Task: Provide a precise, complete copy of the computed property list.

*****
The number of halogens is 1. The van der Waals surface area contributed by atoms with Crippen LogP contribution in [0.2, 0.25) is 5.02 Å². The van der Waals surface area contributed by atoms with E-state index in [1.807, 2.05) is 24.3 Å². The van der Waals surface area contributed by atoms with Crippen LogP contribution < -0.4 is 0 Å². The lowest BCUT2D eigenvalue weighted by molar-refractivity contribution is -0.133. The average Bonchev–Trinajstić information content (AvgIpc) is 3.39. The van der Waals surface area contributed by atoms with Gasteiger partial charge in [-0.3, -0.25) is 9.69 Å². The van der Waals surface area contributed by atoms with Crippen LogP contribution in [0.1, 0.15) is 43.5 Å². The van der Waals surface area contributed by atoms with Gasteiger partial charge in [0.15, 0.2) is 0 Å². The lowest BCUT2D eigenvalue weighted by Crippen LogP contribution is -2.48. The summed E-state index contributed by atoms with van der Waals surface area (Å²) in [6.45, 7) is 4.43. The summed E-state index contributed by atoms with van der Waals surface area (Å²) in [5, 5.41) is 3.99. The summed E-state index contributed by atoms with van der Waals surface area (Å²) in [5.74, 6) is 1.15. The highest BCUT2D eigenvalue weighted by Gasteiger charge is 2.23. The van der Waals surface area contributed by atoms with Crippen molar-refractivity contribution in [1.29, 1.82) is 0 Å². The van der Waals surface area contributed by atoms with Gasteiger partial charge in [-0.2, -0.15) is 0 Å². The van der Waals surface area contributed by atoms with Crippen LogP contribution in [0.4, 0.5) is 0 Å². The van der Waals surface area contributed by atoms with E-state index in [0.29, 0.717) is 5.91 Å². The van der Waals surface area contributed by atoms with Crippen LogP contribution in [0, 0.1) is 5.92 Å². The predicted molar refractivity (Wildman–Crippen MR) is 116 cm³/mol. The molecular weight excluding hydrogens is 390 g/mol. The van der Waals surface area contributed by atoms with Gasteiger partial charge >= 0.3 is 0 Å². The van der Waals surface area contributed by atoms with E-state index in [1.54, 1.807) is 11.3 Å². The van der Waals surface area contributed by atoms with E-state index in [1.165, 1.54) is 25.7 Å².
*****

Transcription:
The number of halogens is 1. The van der Waals surface area contributed by atoms with Crippen LogP contribution in [0.2, 0.25) is 5.02 Å². The van der Waals surface area contributed by atoms with E-state index in [1.807, 2.05) is 24.3 Å². The van der Waals surface area contributed by atoms with Crippen LogP contribution < -0.4 is 0 Å². The lowest BCUT2D eigenvalue weighted by molar-refractivity contribution is -0.133. The average Bonchev–Trinajstić information content (AvgIpc) is 3.39. The van der Waals surface area contributed by atoms with Gasteiger partial charge in [-0.3, -0.25) is 9.69 Å². The van der Waals surface area contributed by atoms with Crippen LogP contribution in [0.1, 0.15) is 43.5 Å². The van der Waals surface area contributed by atoms with Gasteiger partial charge in [0.15, 0.2) is 0 Å². The lowest BCUT2D eigenvalue weighted by Crippen LogP contribution is -2.48. The summed E-state index contributed by atoms with van der Waals surface area (Å²) in [6.45, 7) is 4.43. The summed E-state index contributed by atoms with van der Waals surface area (Å²) in [5, 5.41) is 3.99. The summed E-state index contributed by atoms with van der Waals surface area (Å²) in [5.74, 6) is 1.15. The highest BCUT2D eigenvalue weighted by Gasteiger charge is 2.23. The van der Waals surface area contributed by atoms with Crippen molar-refractivity contribution in [1.29, 1.82) is 0 Å². The van der Waals surface area contributed by atoms with Gasteiger partial charge in [-0.2, -0.15) is 0 Å². The van der Waals surface area contributed by atoms with Crippen LogP contribution in [0.4, 0.5) is 0 Å². The van der Waals surface area contributed by atoms with E-state index in [0.29, 0.717) is 5.91 Å². The van der Waals surface area contributed by atoms with Crippen LogP contribution in [0, 0.1) is 5.92 Å². The predicted molar refractivity (Wildman–Crippen MR) is 116 cm³/mol. The molecular weight excluding hydrogens is 390 g/mol. The van der Waals surface area contributed by atoms with Gasteiger partial charge >= 0.3 is 0 Å². The van der Waals surface area contributed by atoms with E-state index in [1.54, 1.807) is 11.3 Å². The van der Waals surface area contributed by atoms with E-state index in [1.165, 1.54) is 25.7 Å².